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A Bend in the River by V.S. Naipaul

A Bend in the River (original 1979; edition 2002)

by V.S. Naipaul

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Title:A Bend in the River
Authors:V.S. Naipaul
Info:Picador (2002), Edition: New Ed, Paperback, 336 pages
Collections:Your library, To read
Tags:Fiction, 1001

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A Bend in the River by V. S. Naipaul (1979)

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Salim, the Indian narrator, is looking for his place in the world and observing other men, who he presumes are doing the same, in part, because his place is relative to them. Is he more or less powerful? Richer or poorer? Better or worse?

I say "men" because women's place, to him, depend on men. Whether this reflects the time of the novel, the point of view of the narrator, or the sexism of the author isn't clear. I'd like to rule out the last choice (other reviewers did not) because anyone who writes so well deserves the benefit of the doubt. Part of writing well is that your unreliable narrator shouldn't be so obviously . . . well, unreliable, and Salim is not a caricature. As an Indian who grew up outside of India, primarily on the coast of Africa, that he should be in doubt about his place in the world makes sense.

Is the title a metaphor for something? Is the river the flow of time? The bend, some kind of kink in the flow? Or is it the literal location of much of the story? Does Africa symbolize a part of the world looking for its place? That both Salim and the unnamed African country are seeking stability, so in step with each other, the former trying to go with the flow of the latter until it becomes impossible, tempts us to read it as symbolism to please our English teachers and to justify the author's Nobel prize. I prefer to read it as realism. Salim may be required to make sense of his world but I am under no such obligation.

Salim contemptuously observes the fake Orientalism of British decor intending to suggest India and mentions Indians rejecting Nehru and Gandhi as their "great men." Similarly, he observes the fake "domain" meant to convey the modernization of Africa, the fake museum of African art of Father Huismans, the fake European-style trappings of civilization which is just a framework for corruption. But his life is also fake. His affair with Yvette is an attempt to puff himself up and when the puffery ceases to be convincing to him, he turns on her. He sees Yvette as a social climber who made a wrong decision (choosing the doomed Raymond) but the reader (at least THIS one) sees her as genuinely caring for him and for Raymond as well.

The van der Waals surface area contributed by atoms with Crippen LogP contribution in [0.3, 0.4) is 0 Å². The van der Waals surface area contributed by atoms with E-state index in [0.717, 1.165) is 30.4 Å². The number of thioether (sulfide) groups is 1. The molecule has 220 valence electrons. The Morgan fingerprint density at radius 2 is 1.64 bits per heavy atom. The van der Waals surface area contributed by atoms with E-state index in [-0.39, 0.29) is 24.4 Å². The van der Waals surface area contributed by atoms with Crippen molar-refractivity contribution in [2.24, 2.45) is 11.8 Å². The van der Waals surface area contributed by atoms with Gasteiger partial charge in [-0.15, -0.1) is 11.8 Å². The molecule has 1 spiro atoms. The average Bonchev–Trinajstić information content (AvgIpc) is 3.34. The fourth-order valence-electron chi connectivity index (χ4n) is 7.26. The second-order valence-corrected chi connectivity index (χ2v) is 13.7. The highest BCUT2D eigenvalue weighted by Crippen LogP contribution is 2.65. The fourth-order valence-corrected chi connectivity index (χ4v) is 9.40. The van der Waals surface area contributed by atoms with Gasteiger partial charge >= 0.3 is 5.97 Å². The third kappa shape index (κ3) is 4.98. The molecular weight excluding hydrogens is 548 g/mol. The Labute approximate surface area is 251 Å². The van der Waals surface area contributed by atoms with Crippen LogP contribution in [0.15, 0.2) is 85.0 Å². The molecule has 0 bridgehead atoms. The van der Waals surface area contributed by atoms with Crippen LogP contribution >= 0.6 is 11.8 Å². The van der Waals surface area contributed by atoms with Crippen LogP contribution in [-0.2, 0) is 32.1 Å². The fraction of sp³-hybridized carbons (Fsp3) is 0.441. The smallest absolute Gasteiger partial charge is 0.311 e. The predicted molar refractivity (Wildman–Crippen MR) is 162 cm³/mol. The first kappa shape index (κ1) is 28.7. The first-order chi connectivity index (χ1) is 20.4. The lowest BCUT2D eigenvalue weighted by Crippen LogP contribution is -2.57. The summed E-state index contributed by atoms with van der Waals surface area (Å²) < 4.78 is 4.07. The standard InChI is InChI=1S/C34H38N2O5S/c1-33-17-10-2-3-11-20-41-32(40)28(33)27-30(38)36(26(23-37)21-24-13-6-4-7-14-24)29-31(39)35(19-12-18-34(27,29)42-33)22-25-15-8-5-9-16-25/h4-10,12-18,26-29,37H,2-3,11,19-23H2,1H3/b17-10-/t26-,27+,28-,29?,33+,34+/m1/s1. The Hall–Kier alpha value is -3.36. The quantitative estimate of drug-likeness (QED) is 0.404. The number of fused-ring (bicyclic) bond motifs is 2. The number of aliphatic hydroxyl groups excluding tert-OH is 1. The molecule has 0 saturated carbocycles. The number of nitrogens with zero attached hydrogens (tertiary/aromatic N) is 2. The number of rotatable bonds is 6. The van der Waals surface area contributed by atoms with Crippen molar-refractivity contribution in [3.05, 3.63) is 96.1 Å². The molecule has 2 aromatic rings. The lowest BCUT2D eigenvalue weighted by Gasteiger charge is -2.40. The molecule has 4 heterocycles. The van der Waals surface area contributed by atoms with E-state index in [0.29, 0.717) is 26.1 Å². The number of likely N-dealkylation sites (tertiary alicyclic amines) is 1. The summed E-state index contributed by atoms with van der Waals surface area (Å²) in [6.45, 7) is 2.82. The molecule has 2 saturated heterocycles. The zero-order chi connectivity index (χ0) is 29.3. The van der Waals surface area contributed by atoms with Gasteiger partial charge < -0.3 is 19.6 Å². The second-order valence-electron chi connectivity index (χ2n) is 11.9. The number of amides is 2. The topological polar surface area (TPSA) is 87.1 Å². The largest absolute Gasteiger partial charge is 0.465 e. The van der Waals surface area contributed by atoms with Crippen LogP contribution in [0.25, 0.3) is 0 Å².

Is Salim's view of Africa and Africans racist? How about Naipaul's? Does he reject Indian stereotypes but buy African ones? On the one hand, Salim stereotypes everyone, because he's trying to figure out the world and where he belongs in it. On the other hand, he cares about others. He tries to help Ferdinand, even while observing his identity crises. He even tries to help Metty, his "slave" which turns out to mean his obligation more than his servant. This even after Metty betrays him.

In the interstices of the story itself, Salim has this epiphany which he returns to on occasion: "Men lived to acquire experience; the quality of the experience was immaterial; pleasure and pain--and above all, pain--had no meaning; to possess pain was as meaningless as to chase pleasure." It's almost Hindu in nature, his true Indian self peeking through while he tries on other roles. ( )
  Gimley_Farb | Jul 6, 2015 |
An Indian-African takes his family's servant and leaves the coast to settle upriver at an inland outpost. He begins his life as a merchant.Much of the book is an examination of the uprooted who profit but mostly lose when stranded in an unstable country amid corruption and greed. I enjoyed the descriptions of the constant jockeying for security that the residents of this community have to endure. The plot is secondary to the generalized fear that settles over everyone- people in bed listening for trucks in the night, and characters burying their money in the backyard.Recommended for those interested in exile/ immigration tensions.